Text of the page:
From friend and ex-FT colleague David Lennon:
Celia Hampton, our stalwart anchor in the AEJ UK Section for so many years, died on May 17 after a protracted battle with the pulmonary illness which had dogged so much of her life in recent years. Her funeral took place in London on May 31.
Celia was forthright and scrupulously honest both as a journalist and as a most valuable member of the AEJ. She wrote widely on competition, financial and legal issues for many publications over a long and distinguished journalistic career.
Celia has been a very dear friend and colleague to many of us for a long time. She was always modest about her achievements but was extremely knowledgeable about legal matters, and continued to write regularly for Competition Law Insight despite her increasing frailty and ill health.
She did an enormous amount for the AEJ, as the UK Section’s Secretary and Treasurer for many years, and the founding, indefatigable editor of the Section’s website.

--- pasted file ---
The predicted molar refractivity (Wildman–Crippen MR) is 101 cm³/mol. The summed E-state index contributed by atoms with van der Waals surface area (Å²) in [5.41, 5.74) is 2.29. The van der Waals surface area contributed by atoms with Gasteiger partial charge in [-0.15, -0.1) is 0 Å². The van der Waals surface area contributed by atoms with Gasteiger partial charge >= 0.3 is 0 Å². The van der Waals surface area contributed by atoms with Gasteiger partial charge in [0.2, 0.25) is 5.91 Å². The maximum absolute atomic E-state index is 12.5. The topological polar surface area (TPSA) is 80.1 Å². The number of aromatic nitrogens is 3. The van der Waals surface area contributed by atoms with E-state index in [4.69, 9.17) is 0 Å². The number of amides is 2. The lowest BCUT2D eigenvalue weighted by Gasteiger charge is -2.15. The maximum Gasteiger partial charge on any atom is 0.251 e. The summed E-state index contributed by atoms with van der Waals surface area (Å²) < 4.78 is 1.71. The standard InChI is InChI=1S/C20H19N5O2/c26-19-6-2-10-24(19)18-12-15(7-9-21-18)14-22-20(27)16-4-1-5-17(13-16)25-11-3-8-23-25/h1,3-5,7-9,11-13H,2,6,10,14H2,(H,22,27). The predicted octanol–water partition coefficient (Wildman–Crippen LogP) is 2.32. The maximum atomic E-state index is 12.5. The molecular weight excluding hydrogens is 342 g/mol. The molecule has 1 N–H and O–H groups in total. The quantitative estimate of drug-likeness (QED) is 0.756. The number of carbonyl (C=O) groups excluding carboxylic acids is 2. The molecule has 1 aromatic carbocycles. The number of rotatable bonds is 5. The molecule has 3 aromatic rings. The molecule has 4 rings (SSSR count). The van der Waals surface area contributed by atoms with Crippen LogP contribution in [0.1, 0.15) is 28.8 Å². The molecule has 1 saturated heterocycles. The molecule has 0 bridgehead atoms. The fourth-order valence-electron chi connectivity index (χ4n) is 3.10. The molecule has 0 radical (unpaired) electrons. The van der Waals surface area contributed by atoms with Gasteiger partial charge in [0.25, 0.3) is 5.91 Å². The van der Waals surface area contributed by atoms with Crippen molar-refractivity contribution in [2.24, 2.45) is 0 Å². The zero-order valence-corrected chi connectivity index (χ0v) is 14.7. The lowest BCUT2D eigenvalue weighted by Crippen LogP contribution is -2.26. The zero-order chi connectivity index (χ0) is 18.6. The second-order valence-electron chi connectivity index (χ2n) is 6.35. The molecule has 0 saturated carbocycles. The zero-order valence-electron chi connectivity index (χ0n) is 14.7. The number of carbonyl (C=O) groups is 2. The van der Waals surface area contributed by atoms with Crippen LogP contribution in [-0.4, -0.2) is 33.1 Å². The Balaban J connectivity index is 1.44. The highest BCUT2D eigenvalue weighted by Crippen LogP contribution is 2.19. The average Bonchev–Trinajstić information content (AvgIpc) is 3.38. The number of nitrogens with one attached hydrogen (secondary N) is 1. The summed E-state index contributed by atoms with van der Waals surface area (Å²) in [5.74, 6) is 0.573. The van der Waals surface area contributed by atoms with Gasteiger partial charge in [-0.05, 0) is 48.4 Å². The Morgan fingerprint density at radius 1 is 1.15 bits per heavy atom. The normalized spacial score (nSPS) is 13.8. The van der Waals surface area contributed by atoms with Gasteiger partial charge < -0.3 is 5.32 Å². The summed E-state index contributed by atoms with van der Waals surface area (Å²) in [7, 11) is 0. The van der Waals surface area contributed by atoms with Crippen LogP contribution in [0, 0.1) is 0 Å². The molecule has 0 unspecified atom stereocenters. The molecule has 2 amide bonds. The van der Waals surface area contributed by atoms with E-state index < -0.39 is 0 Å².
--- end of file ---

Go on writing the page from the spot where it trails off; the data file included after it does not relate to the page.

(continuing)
Whenever the Section needed someone to hold the fort, it was Celia who agreed to help. In 1999 Celia stepped in to be Acting Chairman and in 2001 agreed to be Treasurer for several years. She took on the key role of Secretary between 2006 and 2010, when she handed that baton over to Margaret Hughes.
It was also in 2001 that she devised and launched the section’s own website www.aej-uk.org and she continued to develop and look after our website for the next 15 years, determinedly posting material with wonderful efficiency and conscientiousness right to the end.
She will be hugely missed by all her friends.